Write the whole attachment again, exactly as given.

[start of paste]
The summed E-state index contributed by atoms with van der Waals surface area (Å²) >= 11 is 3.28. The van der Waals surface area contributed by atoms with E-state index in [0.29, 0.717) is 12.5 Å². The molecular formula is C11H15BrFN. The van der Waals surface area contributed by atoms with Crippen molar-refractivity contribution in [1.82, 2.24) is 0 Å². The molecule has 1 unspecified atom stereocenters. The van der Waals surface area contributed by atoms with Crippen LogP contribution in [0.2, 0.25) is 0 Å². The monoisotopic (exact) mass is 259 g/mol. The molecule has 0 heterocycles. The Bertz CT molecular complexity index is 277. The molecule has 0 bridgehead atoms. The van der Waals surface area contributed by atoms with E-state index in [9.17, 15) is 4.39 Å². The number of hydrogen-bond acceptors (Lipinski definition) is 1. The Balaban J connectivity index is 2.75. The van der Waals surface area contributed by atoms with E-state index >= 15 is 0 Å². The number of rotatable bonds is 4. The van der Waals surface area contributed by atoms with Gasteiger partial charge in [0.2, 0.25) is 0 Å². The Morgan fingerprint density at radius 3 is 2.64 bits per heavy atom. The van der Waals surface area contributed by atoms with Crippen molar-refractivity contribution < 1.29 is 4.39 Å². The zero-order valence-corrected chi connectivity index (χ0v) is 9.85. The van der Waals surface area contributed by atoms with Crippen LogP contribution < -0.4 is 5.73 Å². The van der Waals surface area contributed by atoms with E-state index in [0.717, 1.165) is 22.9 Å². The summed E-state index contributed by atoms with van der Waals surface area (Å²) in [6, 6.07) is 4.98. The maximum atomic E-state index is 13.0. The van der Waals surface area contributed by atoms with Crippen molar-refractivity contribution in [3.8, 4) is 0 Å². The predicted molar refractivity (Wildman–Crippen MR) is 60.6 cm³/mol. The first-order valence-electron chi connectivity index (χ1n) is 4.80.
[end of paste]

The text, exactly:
The summed E-state index contributed by atoms with van der Waals surface area (Å²) >= 11 is 3.28. The van der Waals surface area contributed by atoms with E-state index in [0.29, 0.717) is 12.5 Å². The molecular formula is C11H15BrFN. The van der Waals surface area contributed by atoms with Crippen molar-refractivity contribution in [1.82, 2.24) is 0 Å². The molecule has 1 unspecified atom stereocenters. The van der Waals surface area contributed by atoms with Crippen LogP contribution in [0.2, 0.25) is 0 Å². The monoisotopic (exact) mass is 259 g/mol. The molecule has 0 heterocycles. The Bertz CT molecular complexity index is 277. The molecule has 0 bridgehead atoms. The van der Waals surface area contributed by atoms with E-state index in [9.17, 15) is 4.39 Å². The number of hydrogen-bond acceptors (Lipinski definition) is 1. The Balaban J connectivity index is 2.75. The van der Waals surface area contributed by atoms with E-state index >= 15 is 0 Å². The number of rotatable bonds is 4. The van der Waals surface area contributed by atoms with Gasteiger partial charge in [0.2, 0.25) is 0 Å². The Morgan fingerprint density at radius 3 is 2.64 bits per heavy atom. The van der Waals surface area contributed by atoms with Crippen molar-refractivity contribution < 1.29 is 4.39 Å². The zero-order valence-corrected chi connectivity index (χ0v) is 9.85. The van der Waals surface area contributed by atoms with Crippen LogP contribution < -0.4 is 5.73 Å². The van der Waals surface area contributed by atoms with E-state index in [0.717, 1.165) is 22.9 Å². The summed E-state index contributed by atoms with van der Waals surface area (Å²) in [6, 6.07) is 4.98. The maximum atomic E-state index is 13.0. The van der Waals surface area contributed by atoms with Crippen molar-refractivity contribution in [3.8, 4) is 0 Å². The predicted molar refractivity (Wildman–Crippen MR) is 60.6 cm³/mol. The first-order valence-electron chi connectivity index (χ1n) is 4.80.